Network Working Group J. Pickens
Request for Comments: 519 Computer Systems Laboratory -- UCSB
NIC: 16818 June 1973
In the spirit of RFC # 369, Evaluation of ARPANET resources, a new
test group was organized at UCSB to take a detailed look at specific
network resources and develop initial site dependent and function
dependent MINIMAN's (Concise User Manuals). As the group was again
composed of novices, initial effort revolved about basic procedural
indoctrination. In the period between January and March 1973 a
number of resources were investigated with varying degrees of
success, as to availability, proper usage, sample problem solutions,
and access to help and documentation. Included in this paper are a
summary of the projects undertaken, initial suggestions at MINIMAN
composition, and suggestions for future test groups. As these groups
are attempting to perform a useful function for the ARPANET
community, comments and suggestions are requested. Copies of the
reports described herein are available on request from the Computer
Systems Laboratory at UCSB.
Resources Investigated by the Group
APL was investigated primarily at MULTICS. UCSD was also
scheduled for evaluation but not carried out. APL at MULTICS was
used to solve a few trivial problems. Most effort revolved about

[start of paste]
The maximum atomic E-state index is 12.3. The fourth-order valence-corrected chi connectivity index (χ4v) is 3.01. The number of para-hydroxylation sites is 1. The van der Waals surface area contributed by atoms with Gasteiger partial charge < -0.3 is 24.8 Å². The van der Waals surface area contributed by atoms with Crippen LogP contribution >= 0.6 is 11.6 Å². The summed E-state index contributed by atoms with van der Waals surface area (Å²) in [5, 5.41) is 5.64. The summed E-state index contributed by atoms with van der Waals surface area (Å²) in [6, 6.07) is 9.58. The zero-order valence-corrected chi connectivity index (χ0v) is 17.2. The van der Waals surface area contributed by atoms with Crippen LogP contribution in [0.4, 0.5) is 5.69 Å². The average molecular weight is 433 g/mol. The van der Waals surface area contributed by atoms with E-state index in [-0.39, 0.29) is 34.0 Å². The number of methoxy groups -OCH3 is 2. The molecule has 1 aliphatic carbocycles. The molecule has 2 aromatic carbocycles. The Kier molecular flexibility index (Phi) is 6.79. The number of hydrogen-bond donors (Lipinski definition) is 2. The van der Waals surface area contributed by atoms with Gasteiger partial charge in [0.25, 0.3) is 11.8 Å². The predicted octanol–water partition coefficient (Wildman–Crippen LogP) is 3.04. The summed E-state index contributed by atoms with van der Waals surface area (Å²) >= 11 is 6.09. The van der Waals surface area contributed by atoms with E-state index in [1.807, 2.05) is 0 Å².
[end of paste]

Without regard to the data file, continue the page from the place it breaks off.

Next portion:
the difficult task of obtaining any available documentation. The
octal codes for APL characters were obtained and mapped into the
OLS keyboard. A side goal of the project, the comparison of APL
with OLS, was begun but progressed very little.
Basic was investigated at a number of TENEX sites. Differences
between sites were pointed out and necessary file manipulation
commands were documented. An integration problem was written at
one site, sent via FTP to another site, and then run again to show
comparative execution times and compatability. Non-PDP/10 sites
were investigated but no report was submitted.
IBM's Time Sharing option was exercised at UCLA-CCN. Interesting
results were obtained regarding cost and execution time.
Available commands were documented and a PL/1 program was written
This, the most successful of the projects, involved documentation
of help, file manipulation, and MACSYMA access and an original
research project in resource sharing. A recursive problem in
pattern recognition and a triple integration were solved to
demonstrate MACSYMA generated expressions into user programs on
the OLS. More information on this project is forthcoming.
V. Local User Guide
A first pass network users manual was completed for UCSB users.
In it are described console access and settings, character
mappings, current servers, users and TIPs, and error conditions.
Following minor revisions this guide will be distributed to local
VI. Local IMLAC Access to Network
Access to network graphics programs was attempted with a local
IMLAC. Due to the non-uniformity of network IMLACs very little
success was obtained. However, a program to access SRI-ARC's NLS
was compiled and loaded from NIC and attempts were made to iron
out the bugs. In addition a project was begun to maintain an